A series of wacky episodes ensues as Meghan, constantly mistaken for a prostitute (really, in L.A., where even this dress would be considered practically demure?), finds herself interacting with a gallery of eccentric characters including a trio of drug dealers at a crack den; a surly, armed cabbie; a sassy bus driver; a Hasidic man who thinks that she's been sent by the devil to tempt him; and a horny adolescent boy who offers to lend her his bike if she’ll show him her boobs. All the way, she's relentlessly pursued by a pair of bumbling cops who treat her as if she’s Public Enemy No. 1.

The film has its occasionally amusing moments, such as the drug dealers delivering a surprisingly thoughtful critique of Meghan's news-anchoring skills and her run-in with an officious car impound clerk (a very funny Tig Notaro). But most of the would-be humor, including Kevin Nealon’s seemingly improvised riffing as a feckless traffic reporter monitoring the action from his helicopter, seems lazily tossed off.

Marsden's laid-back quality serves him well as the handsome knight in shining armor, and Banks certainly doesn't have to do a walk of shame regarding her performance. Gamely throwing herself into her character's desperate physical exertions, she delivers a winning turn proving that her comic chops are the equal of her beauty. Now if she could only find a better vehicle to show them off.

-The Hollywood Reporter

Click here for cast & crew information.
Post a Comment
Asterisk (*) is a required field.
* Author: 
Rate This Article: (1=Bad, 5=Perfect)

*Comment:
 

More Major Releases

Night at the Museum: Secret of the Tomb
Film Review: Night at the Museum: Secret of the Tomb

Latest rollicking entry in the sturdy series (installments one and two together hit a billion dollars in grosses) again has natural and historic wonders come alive at night to wreak havoc. But it’s largely kids’ stuff. More »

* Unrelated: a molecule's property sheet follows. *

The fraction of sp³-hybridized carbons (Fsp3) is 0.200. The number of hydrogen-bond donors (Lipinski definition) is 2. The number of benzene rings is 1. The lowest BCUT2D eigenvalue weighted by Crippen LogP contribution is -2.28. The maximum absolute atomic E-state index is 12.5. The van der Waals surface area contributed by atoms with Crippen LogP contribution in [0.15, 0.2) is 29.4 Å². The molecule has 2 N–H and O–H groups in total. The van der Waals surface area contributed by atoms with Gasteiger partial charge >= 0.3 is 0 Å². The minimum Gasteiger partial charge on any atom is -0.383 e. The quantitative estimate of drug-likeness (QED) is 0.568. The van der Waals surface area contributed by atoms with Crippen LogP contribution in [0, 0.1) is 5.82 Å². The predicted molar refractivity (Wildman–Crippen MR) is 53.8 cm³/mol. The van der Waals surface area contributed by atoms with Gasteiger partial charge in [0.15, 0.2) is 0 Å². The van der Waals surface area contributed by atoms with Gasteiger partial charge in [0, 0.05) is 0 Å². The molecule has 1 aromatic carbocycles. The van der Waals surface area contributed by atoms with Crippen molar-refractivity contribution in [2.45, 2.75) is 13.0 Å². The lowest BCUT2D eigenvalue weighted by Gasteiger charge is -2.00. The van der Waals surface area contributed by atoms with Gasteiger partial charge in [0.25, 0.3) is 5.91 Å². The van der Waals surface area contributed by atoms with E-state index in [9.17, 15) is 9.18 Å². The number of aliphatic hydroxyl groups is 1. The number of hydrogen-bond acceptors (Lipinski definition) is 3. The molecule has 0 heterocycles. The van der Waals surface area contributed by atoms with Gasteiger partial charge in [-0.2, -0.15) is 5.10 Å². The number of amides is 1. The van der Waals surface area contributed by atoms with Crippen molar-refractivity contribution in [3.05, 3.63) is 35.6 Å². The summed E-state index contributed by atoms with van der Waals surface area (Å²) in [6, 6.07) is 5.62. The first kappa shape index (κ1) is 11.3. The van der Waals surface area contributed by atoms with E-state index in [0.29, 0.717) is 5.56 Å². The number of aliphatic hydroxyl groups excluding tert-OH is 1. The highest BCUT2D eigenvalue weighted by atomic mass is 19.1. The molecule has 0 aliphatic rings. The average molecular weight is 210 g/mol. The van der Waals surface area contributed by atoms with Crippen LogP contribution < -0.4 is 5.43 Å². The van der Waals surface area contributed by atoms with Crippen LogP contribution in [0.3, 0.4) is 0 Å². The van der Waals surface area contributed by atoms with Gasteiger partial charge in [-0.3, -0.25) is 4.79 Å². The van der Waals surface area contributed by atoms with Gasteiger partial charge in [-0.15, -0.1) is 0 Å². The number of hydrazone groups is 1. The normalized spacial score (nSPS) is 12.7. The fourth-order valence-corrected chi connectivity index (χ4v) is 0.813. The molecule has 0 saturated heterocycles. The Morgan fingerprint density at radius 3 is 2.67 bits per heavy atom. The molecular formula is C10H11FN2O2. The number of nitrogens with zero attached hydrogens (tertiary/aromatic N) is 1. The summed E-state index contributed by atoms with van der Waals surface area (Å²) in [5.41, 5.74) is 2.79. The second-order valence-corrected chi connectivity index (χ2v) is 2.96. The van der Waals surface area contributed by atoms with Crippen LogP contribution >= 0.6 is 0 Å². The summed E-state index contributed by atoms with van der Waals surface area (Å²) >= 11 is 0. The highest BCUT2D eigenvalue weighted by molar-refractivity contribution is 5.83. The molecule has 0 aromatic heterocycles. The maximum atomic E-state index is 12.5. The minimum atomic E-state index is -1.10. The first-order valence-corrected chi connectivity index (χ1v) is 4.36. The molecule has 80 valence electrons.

The Interview
Film Review: The Interview

If you’re curious, the movie that has North Korea so upset is genuinely amusing, if flawed in the length department. More »

Annie review
Film Review: Annie

Here’s an updated Annie for today’s entitled, tech-savvy and racially diverse generation of tweens who can easily relate to the new Annie’s love of luxurious toys. Their parents and other adults may miss the sweet innocence of the original, but they won’t be entirely bored by this frenetic new version of her classic story. More »

The H obbit: The Battle of the Five Armies
Film Review: The Hobbit: The Battle of the Five Armies

After rewriting the rules for modern fantasy cinema, for the better and worse, Peter Jackson’s six-film Tolkien saga slams, bangs and shudders to a long-overdue conclusion. More »

ADVERTISEMENT



REVIEWS

Annie review
Film Review: Annie

Here’s an updated Annie for today’s entitled, tech-savvy and racially diverse generation of tweens who can easily relate to the new Annie’s love of luxurious toys. Their parents and other adults may miss the sweet innocence of the original, but they won’t be entirely bored by this frenetic new version of her classic story. More »

The H obbit: The Battle of the Five Armies
Film Review: The Hobbit: The Battle of the Five Armies

After rewriting the rules for modern fantasy cinema, for the better and worse, Peter Jackson’s six-film Tolkien saga slams, bangs and shudders to a long-overdue conclusion. More »

Player for the Film Journal International website.


ADVERTISEMENT



INDUSTRY GUIDES

» Blue Sheets
FJI's guide to upcoming movie releases, including films in production and development. Check back weekly for the latest additions.

» Distribution Guide
» Equipment Guide
» Exhibition Guide

ORDER A PRINT SUBSCRIPTION

Film Journal International

Subscribe to the monthly print edition of Film Journal International and get the full visual impact of this valuable resource for the cinema business.

» Click Here

SPONSORSHIP OPPORTUNITIES

Learn how to promote your company at the Film Expo Group events: ShowEast, CineEurope, and CineAsia.

» Click Here